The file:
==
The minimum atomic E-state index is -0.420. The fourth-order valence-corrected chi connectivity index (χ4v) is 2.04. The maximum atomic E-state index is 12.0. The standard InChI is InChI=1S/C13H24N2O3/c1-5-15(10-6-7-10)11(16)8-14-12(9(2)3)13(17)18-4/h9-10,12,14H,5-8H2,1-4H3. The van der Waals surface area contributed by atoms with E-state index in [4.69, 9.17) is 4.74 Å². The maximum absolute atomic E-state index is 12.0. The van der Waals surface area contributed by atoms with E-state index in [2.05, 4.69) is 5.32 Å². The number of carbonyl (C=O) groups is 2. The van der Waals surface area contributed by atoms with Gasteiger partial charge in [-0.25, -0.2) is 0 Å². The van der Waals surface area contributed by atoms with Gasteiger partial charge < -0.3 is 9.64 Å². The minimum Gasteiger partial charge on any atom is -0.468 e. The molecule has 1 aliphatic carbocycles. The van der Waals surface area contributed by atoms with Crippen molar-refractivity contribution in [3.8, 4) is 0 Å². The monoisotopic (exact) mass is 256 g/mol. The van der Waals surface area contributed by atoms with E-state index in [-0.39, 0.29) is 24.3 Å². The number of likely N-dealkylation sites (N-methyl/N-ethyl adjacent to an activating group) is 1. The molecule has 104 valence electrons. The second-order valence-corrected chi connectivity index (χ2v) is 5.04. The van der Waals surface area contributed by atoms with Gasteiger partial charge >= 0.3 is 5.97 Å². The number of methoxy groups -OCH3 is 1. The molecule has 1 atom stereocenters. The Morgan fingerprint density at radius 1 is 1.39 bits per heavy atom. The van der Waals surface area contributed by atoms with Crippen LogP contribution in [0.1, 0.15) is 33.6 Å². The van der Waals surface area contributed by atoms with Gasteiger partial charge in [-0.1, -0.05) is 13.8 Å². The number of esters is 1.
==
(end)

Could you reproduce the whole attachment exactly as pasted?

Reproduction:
The minimum atomic E-state index is -0.420. The fourth-order valence-corrected chi connectivity index (χ4v) is 2.04. The maximum atomic E-state index is 12.0. The standard InChI is InChI=1S/C13H24N2O3/c1-5-15(10-6-7-10)11(16)8-14-12(9(2)3)13(17)18-4/h9-10,12,14H,5-8H2,1-4H3. The van der Waals surface area contributed by atoms with E-state index in [4.69, 9.17) is 4.74 Å². The maximum absolute atomic E-state index is 12.0. The van der Waals surface area contributed by atoms with E-state index in [2.05, 4.69) is 5.32 Å². The number of carbonyl (C=O) groups is 2. The van der Waals surface area contributed by atoms with Gasteiger partial charge in [-0.25, -0.2) is 0 Å². The van der Waals surface area contributed by atoms with Gasteiger partial charge < -0.3 is 9.64 Å². The minimum Gasteiger partial charge on any atom is -0.468 e. The molecule has 1 aliphatic carbocycles. The van der Waals surface area contributed by atoms with Crippen molar-refractivity contribution in [3.8, 4) is 0 Å². The monoisotopic (exact) mass is 256 g/mol. The van der Waals surface area contributed by atoms with E-state index in [-0.39, 0.29) is 24.3 Å². The number of likely N-dealkylation sites (N-methyl/N-ethyl adjacent to an activating group) is 1. The molecule has 104 valence electrons. The second-order valence-corrected chi connectivity index (χ2v) is 5.04. The van der Waals surface area contributed by atoms with Gasteiger partial charge >= 0.3 is 5.97 Å². The number of methoxy groups -OCH3 is 1. The molecule has 1 atom stereocenters. The Morgan fingerprint density at radius 1 is 1.39 bits per heavy atom. The van der Waals surface area contributed by atoms with Crippen LogP contribution in [0.1, 0.15) is 33.6 Å². The van der Waals surface area contributed by atoms with Gasteiger partial charge in [-0.1, -0.05) is 13.8 Å². The number of esters is 1.